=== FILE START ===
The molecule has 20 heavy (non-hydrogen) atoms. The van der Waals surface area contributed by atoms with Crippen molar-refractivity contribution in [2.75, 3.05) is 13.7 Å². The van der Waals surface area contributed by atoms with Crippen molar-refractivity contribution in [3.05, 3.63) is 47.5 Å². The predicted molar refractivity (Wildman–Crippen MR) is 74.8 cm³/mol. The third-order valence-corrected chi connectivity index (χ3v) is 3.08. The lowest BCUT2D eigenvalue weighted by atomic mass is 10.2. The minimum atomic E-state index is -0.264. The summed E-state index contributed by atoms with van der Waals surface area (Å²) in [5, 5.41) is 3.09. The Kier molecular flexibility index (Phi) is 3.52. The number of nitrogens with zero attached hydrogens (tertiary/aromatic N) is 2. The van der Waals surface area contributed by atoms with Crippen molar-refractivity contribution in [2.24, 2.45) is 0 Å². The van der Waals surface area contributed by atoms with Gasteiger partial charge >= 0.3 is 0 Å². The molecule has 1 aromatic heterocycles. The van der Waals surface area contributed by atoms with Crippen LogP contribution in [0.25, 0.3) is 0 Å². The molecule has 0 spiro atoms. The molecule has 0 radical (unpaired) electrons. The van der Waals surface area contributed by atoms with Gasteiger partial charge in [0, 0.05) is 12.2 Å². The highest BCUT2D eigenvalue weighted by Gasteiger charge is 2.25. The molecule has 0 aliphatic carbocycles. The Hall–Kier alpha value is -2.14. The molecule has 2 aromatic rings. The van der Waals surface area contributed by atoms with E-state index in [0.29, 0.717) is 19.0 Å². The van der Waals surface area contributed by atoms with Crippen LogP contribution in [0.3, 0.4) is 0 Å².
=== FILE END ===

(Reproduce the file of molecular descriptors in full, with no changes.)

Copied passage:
The molecule has 20 heavy (non-hydrogen) atoms. The van der Waals surface area contributed by atoms with Crippen molar-refractivity contribution in [2.75, 3.05) is 13.7 Å². The van der Waals surface area contributed by atoms with Crippen molar-refractivity contribution in [3.05, 3.63) is 47.5 Å². The predicted molar refractivity (Wildman–Crippen MR) is 74.8 cm³/mol. The third-order valence-corrected chi connectivity index (χ3v) is 3.08. The lowest BCUT2D eigenvalue weighted by atomic mass is 10.2. The minimum atomic E-state index is -0.264. The summed E-state index contributed by atoms with van der Waals surface area (Å²) in [5, 5.41) is 3.09. The Kier molecular flexibility index (Phi) is 3.52. The number of nitrogens with zero attached hydrogens (tertiary/aromatic N) is 2. The van der Waals surface area contributed by atoms with Crippen molar-refractivity contribution in [2.24, 2.45) is 0 Å². The van der Waals surface area contributed by atoms with Gasteiger partial charge >= 0.3 is 0 Å². The molecule has 1 aromatic heterocycles. The van der Waals surface area contributed by atoms with Crippen LogP contribution in [0.25, 0.3) is 0 Å². The molecule has 0 spiro atoms. The molecule has 0 radical (unpaired) electrons. The van der Waals surface area contributed by atoms with Gasteiger partial charge in [0, 0.05) is 12.2 Å². The highest BCUT2D eigenvalue weighted by Gasteiger charge is 2.25. The molecule has 0 aliphatic carbocycles. The Hall–Kier alpha value is -2.14. The molecule has 2 aromatic rings. The van der Waals surface area contributed by atoms with E-state index in [0.29, 0.717) is 19.0 Å². The van der Waals surface area contributed by atoms with Crippen LogP contribution in [0.3, 0.4) is 0 Å².